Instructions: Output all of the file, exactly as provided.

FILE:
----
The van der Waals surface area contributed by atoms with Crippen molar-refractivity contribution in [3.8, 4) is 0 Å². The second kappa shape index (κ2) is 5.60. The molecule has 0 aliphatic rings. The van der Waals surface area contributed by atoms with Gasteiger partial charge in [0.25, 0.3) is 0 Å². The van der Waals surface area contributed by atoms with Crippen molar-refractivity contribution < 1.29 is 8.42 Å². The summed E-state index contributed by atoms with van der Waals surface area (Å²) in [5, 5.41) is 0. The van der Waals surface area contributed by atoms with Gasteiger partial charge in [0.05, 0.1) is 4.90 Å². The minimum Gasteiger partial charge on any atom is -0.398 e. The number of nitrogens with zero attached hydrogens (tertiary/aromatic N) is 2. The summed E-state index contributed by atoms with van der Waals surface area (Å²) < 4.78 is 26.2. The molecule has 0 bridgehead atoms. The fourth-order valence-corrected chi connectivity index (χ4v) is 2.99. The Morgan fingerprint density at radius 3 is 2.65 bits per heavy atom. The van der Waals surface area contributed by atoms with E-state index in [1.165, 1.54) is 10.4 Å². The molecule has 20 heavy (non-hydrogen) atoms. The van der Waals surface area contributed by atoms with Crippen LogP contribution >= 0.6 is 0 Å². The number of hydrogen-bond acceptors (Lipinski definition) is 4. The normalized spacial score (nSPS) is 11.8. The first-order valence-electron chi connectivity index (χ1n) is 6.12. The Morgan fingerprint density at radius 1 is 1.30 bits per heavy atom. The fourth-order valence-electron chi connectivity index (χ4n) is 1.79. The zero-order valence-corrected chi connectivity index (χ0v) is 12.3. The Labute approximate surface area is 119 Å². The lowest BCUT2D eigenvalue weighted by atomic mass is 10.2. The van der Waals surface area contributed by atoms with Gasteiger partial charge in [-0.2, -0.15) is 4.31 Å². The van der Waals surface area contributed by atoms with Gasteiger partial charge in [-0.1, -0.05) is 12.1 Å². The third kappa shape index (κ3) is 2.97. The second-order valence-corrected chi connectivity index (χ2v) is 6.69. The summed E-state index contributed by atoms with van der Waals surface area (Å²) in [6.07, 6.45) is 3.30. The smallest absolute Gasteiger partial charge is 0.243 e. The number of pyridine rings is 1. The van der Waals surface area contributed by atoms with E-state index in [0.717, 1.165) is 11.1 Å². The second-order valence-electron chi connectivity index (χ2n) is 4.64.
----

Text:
The van der Waals surface area contributed by atoms with Crippen molar-refractivity contribution in [3.8, 4) is 0 Å². The second kappa shape index (κ2) is 5.60. The molecule has 0 aliphatic rings. The van der Waals surface area contributed by atoms with Gasteiger partial charge in [0.25, 0.3) is 0 Å². The van der Waals surface area contributed by atoms with Crippen molar-refractivity contribution < 1.29 is 8.42 Å². The summed E-state index contributed by atoms with van der Waals surface area (Å²) in [5, 5.41) is 0. The van der Waals surface area contributed by atoms with Gasteiger partial charge in [0.05, 0.1) is 4.90 Å². The minimum Gasteiger partial charge on any atom is -0.398 e. The number of nitrogens with zero attached hydrogens (tertiary/aromatic N) is 2. The summed E-state index contributed by atoms with van der Waals surface area (Å²) < 4.78 is 26.2. The molecule has 0 bridgehead atoms. The fourth-order valence-corrected chi connectivity index (χ4v) is 2.99. The Morgan fingerprint density at radius 3 is 2.65 bits per heavy atom. The van der Waals surface area contributed by atoms with E-state index in [1.165, 1.54) is 10.4 Å². The molecule has 20 heavy (non-hydrogen) atoms. The van der Waals surface area contributed by atoms with Crippen LogP contribution >= 0.6 is 0 Å². The number of hydrogen-bond acceptors (Lipinski definition) is 4. The normalized spacial score (nSPS) is 11.8. The first-order valence-electron chi connectivity index (χ1n) is 6.12. The Morgan fingerprint density at radius 1 is 1.30 bits per heavy atom. The fourth-order valence-electron chi connectivity index (χ4n) is 1.79. The zero-order valence-corrected chi connectivity index (χ0v) is 12.3. The Labute approximate surface area is 119 Å². The lowest BCUT2D eigenvalue weighted by atomic mass is 10.2. The van der Waals surface area contributed by atoms with Gasteiger partial charge in [-0.2, -0.15) is 4.31 Å². The van der Waals surface area contributed by atoms with Gasteiger partial charge in [-0.1, -0.05) is 12.1 Å². The third kappa shape index (κ3) is 2.97. The second-order valence-corrected chi connectivity index (χ2v) is 6.69. The summed E-state index contributed by atoms with van der Waals surface area (Å²) in [6.07, 6.45) is 3.30. The smallest absolute Gasteiger partial charge is 0.243 e. The number of pyridine rings is 1. The van der Waals surface area contributed by atoms with E-state index in [0.717, 1.165) is 11.1 Å². The second-order valence-electron chi connectivity index (χ2n) is 4.64.